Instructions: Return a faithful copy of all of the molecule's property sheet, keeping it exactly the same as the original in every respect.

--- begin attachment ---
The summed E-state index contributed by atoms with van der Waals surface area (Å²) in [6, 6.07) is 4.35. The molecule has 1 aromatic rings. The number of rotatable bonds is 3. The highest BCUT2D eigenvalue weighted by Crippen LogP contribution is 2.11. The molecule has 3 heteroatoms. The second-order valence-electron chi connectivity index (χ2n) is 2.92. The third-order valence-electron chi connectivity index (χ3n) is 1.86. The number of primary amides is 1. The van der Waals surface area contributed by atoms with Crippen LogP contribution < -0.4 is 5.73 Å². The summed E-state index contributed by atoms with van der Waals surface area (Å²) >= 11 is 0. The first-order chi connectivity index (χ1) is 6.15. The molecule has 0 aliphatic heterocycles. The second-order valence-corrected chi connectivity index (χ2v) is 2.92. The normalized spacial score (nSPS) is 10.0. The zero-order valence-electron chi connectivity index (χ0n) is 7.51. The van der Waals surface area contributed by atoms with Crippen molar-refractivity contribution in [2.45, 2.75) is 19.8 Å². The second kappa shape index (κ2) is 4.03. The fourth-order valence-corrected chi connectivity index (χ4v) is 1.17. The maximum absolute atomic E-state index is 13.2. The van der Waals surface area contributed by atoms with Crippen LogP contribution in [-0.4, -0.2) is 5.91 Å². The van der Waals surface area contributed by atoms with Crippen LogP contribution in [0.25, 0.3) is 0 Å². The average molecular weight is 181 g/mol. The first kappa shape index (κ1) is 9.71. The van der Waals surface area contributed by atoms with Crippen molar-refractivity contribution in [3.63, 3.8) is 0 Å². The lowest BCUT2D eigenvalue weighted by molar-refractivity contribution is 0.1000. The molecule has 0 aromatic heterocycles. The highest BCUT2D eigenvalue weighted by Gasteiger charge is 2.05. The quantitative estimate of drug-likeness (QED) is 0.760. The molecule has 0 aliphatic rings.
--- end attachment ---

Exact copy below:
The summed E-state index contributed by atoms with van der Waals surface area (Å²) in [6, 6.07) is 4.35. The molecule has 1 aromatic rings. The number of rotatable bonds is 3. The highest BCUT2D eigenvalue weighted by Crippen LogP contribution is 2.11. The molecule has 3 heteroatoms. The second-order valence-electron chi connectivity index (χ2n) is 2.92. The third-order valence-electron chi connectivity index (χ3n) is 1.86. The number of primary amides is 1. The van der Waals surface area contributed by atoms with Crippen LogP contribution < -0.4 is 5.73 Å². The summed E-state index contributed by atoms with van der Waals surface area (Å²) >= 11 is 0. The first-order chi connectivity index (χ1) is 6.15. The molecule has 0 aliphatic heterocycles. The second-order valence-corrected chi connectivity index (χ2v) is 2.92. The normalized spacial score (nSPS) is 10.0. The zero-order valence-electron chi connectivity index (χ0n) is 7.51. The van der Waals surface area contributed by atoms with Crippen molar-refractivity contribution in [2.45, 2.75) is 19.8 Å². The second kappa shape index (κ2) is 4.03. The fourth-order valence-corrected chi connectivity index (χ4v) is 1.17. The maximum absolute atomic E-state index is 13.2. The van der Waals surface area contributed by atoms with Crippen LogP contribution in [-0.4, -0.2) is 5.91 Å². The van der Waals surface area contributed by atoms with Crippen LogP contribution in [0.25, 0.3) is 0 Å². The average molecular weight is 181 g/mol. The first kappa shape index (κ1) is 9.71. The van der Waals surface area contributed by atoms with Crippen molar-refractivity contribution in [3.63, 3.8) is 0 Å². The lowest BCUT2D eigenvalue weighted by molar-refractivity contribution is 0.1000. The molecule has 0 aromatic heterocycles. The highest BCUT2D eigenvalue weighted by Gasteiger charge is 2.05. The quantitative estimate of drug-likeness (QED) is 0.760. The molecule has 0 aliphatic rings.